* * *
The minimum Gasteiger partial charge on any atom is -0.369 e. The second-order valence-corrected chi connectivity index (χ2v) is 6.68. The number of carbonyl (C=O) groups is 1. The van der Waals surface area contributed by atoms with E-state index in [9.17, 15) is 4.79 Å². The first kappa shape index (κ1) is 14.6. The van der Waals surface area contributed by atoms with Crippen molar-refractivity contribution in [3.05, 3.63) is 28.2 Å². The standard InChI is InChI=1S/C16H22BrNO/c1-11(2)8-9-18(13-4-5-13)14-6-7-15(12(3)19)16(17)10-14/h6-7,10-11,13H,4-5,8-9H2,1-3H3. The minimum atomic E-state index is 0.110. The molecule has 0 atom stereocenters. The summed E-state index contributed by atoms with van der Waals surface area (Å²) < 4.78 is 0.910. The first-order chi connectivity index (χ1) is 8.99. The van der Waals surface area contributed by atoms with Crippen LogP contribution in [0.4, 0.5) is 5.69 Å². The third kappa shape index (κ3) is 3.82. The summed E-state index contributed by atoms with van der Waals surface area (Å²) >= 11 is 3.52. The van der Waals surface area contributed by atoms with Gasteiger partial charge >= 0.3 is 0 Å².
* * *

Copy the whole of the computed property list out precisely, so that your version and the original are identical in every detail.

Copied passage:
The minimum Gasteiger partial charge on any atom is -0.369 e. The second-order valence-corrected chi connectivity index (χ2v) is 6.68. The number of carbonyl (C=O) groups is 1. The van der Waals surface area contributed by atoms with E-state index in [9.17, 15) is 4.79 Å². The first kappa shape index (κ1) is 14.6. The van der Waals surface area contributed by atoms with Crippen molar-refractivity contribution in [3.05, 3.63) is 28.2 Å². The standard InChI is InChI=1S/C16H22BrNO/c1-11(2)8-9-18(13-4-5-13)14-6-7-15(12(3)19)16(17)10-14/h6-7,10-11,13H,4-5,8-9H2,1-3H3. The minimum atomic E-state index is 0.110. The molecule has 0 atom stereocenters. The summed E-state index contributed by atoms with van der Waals surface area (Å²) < 4.78 is 0.910. The first-order chi connectivity index (χ1) is 8.99. The van der Waals surface area contributed by atoms with Crippen LogP contribution in [0.4, 0.5) is 5.69 Å². The third kappa shape index (κ3) is 3.82. The summed E-state index contributed by atoms with van der Waals surface area (Å²) >= 11 is 3.52. The van der Waals surface area contributed by atoms with Gasteiger partial charge >= 0.3 is 0 Å².